Other individual character responses to the dire situation are varied and interesting, but the nuts and bolts of the build up to the showdown gets to be a bit of a slog. There’s a long meeting to explain the operation, where objections are raised and countered, but then a follow up scene has a smaller group of characters raising more questions and this discussion tapers off without really being wrapped up. When the time for action arrives it is clearly shown on screen to great effect, but even then, an ace final move has also been set up, so the big main plan is kind of dramatically redundant.
Some other stakes are outlined to give the finale some extra weight. This civilian operation is carried out with the hope that everyone will survive, placing a strong value on human life in marked contrast to the death caused by Japan’s imperial ambitions and the resulting fallout. Preserving human life is easier when the opposition isn’t human, but the hope that none of those lives will be sacrificed stretches back to the film’s opening moments, tying the arc of Godzilla Minus One as a whole into a neat package.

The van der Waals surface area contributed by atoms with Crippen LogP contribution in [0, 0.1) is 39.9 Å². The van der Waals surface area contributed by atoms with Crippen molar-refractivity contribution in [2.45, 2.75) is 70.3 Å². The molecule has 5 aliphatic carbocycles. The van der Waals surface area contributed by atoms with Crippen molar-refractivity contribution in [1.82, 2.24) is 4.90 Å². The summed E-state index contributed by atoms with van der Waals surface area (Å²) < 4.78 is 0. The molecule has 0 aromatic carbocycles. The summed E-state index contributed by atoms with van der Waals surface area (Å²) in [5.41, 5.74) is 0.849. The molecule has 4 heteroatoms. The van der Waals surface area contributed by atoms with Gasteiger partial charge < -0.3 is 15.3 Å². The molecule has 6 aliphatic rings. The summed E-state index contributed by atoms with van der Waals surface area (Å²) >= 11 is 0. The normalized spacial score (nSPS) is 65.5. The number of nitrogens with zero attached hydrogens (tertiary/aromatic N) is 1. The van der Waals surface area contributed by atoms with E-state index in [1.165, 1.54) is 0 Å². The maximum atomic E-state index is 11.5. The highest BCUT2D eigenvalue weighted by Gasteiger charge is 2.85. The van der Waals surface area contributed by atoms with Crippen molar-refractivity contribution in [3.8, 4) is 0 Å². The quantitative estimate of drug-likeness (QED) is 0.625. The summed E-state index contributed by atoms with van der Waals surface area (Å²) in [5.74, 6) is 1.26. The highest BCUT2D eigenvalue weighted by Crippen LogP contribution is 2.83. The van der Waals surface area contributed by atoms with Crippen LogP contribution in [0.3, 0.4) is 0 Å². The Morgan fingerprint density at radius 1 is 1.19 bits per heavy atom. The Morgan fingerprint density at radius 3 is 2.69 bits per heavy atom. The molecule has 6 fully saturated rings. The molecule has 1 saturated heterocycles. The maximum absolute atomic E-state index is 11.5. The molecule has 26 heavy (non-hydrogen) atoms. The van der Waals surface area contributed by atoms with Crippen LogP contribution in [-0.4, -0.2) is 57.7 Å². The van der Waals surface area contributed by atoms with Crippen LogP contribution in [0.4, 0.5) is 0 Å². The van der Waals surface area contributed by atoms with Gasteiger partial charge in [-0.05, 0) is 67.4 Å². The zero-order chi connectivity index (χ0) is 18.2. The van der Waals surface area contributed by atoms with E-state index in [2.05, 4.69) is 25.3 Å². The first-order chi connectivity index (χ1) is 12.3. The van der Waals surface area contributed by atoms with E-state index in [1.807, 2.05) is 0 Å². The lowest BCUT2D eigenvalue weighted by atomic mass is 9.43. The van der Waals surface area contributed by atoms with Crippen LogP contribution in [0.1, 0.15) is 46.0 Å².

The denouement unfortunately undermines the preceding drama with a couple of last minute reveals. One of these was emotionally resonant, but the other was quite deflating, even though I grudgingly understand why it is there. These grumbles are still not enough to undo my enjoyment of the impressive scale and robust intertwining of the human and monstrous stories over the previous two hours, and hearing the Japanese “Gojira” spoken throughout the movie gave me the warm fuzzies, even with my nostalgia for this film series measured in a mere single digit number of years.